The TGA has established a process for sponsors of non-prescription medicines (which include complementary and OTC medicines) to request consent for non-compliance with the new TGO No. 92 - Standard for labels of non-prescription medicine, relating to the presentation of the name of the medicine on product labels. This is an interim measure to assist industry to transition to the requirements for TGO 92. This new order includes requirements to ensure easy readability and identification of key health information such as active ingredients.   Source: TGO 92 consent for non-compliance

Advertising of Complementary Medicines: Update

The Complementary Healthcare Council of Australia (CHC) is no longer accepting any new applications for advertising pre-approvals of complementary medicines (CMs). Applications received by CHC before 14 November 2019 will continue to be processed and decided, with final decisions for all these applications to be made by 27 January 2020. From 19 November 2019, all new applications for approval of medicines advertising in any specified media (broadcast, print, cinema or public display) should be lodged with Consumer Healthcare Products Australia (CHP Australia), which was previously known as the Australian Self Medication Industry. These new arrangements will apply until the pre-approval process is disbanded on 30 June 2020. Application fees will not change from those already published on the website.   Source: CM advertising update

Summary: Therapeutic Goods Determinations

Therapeutic Goods (Complementary Medicines - Information that Must Accompany Application for Registration) Determination 2018: (Sets out the kind of information which must accompany an application for the registration of a complementary medicine, and the form in which the application must be submitted).

Therapeutic Goods (Complementary Medicines - Information that Must Accompany Application for Section 26AE Listing) Determination 2018: (Sets out the kind of information which must accompany an application for the listing of a complementary medicine under section 26AE of the Therapeutic Goods Act 1989 and the form in which the application must be submitted).

Therapeutic Goods (Permissible Indications) Determination (No.2) 2019: (Specifies the indications that are permitted for use in a medicine listed in the Australian Register of Therapeutic Goods under subsection 26BF of the Therapeutic Goods Act 1989 and any requirements associated with their use in such medicines).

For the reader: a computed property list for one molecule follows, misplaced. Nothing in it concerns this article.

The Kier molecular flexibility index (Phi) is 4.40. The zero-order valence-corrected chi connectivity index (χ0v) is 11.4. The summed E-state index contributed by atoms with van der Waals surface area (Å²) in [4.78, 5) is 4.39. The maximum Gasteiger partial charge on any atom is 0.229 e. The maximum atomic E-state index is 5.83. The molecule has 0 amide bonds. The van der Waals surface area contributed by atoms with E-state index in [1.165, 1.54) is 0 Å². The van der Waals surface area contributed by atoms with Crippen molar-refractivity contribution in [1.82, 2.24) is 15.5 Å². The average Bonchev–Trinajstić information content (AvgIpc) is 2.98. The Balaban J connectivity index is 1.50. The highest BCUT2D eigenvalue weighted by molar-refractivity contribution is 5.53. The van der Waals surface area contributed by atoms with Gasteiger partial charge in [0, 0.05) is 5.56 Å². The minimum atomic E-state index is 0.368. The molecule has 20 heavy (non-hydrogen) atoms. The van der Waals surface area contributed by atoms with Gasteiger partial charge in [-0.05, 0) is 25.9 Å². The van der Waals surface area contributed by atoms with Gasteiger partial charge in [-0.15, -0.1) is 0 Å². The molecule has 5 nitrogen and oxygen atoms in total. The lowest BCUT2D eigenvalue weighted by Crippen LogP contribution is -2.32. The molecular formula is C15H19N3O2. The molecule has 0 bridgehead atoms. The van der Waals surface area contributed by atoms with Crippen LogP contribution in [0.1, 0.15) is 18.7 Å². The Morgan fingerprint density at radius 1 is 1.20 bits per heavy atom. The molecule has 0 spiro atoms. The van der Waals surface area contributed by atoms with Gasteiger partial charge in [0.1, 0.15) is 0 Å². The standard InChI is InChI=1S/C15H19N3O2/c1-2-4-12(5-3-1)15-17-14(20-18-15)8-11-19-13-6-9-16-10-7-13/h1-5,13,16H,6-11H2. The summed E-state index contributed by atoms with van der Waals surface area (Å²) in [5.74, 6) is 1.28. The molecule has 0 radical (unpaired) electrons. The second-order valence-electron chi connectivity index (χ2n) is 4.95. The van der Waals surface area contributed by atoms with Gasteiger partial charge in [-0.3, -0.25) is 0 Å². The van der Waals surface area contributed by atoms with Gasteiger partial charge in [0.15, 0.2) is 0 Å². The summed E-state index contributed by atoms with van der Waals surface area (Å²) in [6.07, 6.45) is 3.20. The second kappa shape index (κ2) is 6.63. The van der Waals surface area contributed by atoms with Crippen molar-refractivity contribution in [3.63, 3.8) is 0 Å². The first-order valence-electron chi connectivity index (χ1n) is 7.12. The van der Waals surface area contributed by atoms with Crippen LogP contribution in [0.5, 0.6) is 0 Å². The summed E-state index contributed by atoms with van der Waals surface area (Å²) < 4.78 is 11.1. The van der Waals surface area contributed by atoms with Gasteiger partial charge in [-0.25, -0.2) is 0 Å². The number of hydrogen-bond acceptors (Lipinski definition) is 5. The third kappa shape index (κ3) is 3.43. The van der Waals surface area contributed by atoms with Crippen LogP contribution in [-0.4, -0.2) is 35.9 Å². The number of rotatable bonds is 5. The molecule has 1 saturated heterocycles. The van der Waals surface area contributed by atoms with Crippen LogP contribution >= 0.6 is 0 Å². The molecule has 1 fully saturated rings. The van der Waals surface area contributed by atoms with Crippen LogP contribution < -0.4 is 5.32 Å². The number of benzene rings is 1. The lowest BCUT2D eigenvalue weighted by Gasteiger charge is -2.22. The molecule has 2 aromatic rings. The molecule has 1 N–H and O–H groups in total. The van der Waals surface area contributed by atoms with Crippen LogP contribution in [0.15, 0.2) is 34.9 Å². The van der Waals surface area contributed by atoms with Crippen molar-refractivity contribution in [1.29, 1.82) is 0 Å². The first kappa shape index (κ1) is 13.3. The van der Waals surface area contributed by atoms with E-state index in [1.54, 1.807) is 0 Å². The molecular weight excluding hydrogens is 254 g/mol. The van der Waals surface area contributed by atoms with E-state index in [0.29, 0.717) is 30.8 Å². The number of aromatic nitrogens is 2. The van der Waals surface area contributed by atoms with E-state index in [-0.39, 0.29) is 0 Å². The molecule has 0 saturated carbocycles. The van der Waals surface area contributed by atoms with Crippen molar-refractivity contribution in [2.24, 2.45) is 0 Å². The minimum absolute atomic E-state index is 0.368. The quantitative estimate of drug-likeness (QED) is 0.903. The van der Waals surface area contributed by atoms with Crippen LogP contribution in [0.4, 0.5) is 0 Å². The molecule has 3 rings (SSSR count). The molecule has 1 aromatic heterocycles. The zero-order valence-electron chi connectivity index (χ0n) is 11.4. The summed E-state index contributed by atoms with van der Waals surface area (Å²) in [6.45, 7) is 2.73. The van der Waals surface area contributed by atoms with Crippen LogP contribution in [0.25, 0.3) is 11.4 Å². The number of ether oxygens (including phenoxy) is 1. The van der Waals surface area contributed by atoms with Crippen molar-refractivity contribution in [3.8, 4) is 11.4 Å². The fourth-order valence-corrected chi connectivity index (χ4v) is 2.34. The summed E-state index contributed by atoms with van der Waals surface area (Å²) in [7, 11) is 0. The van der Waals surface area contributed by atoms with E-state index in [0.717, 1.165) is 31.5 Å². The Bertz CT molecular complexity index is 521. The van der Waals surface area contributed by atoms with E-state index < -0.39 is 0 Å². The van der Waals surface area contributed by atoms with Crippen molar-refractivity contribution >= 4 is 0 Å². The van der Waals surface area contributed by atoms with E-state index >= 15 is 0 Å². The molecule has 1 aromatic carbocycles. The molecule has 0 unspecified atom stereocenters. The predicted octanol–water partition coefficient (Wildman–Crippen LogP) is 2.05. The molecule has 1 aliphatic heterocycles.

Therapeutic Goods (Permissible Ingredients) Determination (No. 2) 2019: (Determines those ingredients that may be contained in a medicine that is listed in the Australian Register of Therapeutic Goods ("the Register") under section 26A or 26AE of the Therapeutic Goods Act 1989, and requirements in relation to the inclusion of those ingredients in such medicines).  

Update to Listed Medicine Ingredients

Therapeutic Goods (Permissible Ingredients) Determination (No. 3) has recently been registered on the Federal Register of Legislation. A total of 40 changes have been made in the updated Determination. These changes include: Addition of 6 new ingredient entries; and changes to 34 existing ingredient entries to make requirements clearer and less restrictive.    Source: TGA updates LM ingredients

Consultation: Are Sports Supplements Foods or Therapeutic Goods? CMA Responds

In the October 2019 edition of this newsletter we ran a story with the heading ‘Consultation: Are Sports Supplements Foods or Therapeutic Goods?’. Complementary Medicines Australia has released a major Position Statement regarding this proposed change to legislation, highlighting concerns that may force some current ‘foods’ to be reclassified as ‘medicines’. CMA believes that probably 40% of ‘foods’ in the specialty sports supplement sector may be affected, with a possible cascading or “domino” effect of around 60-80% of products due to other factors such as inability to access manufacturing lines that are licensed under the TGA requirements.    Sources: TGA sports food consultation; &   CMA position statement; & Media comment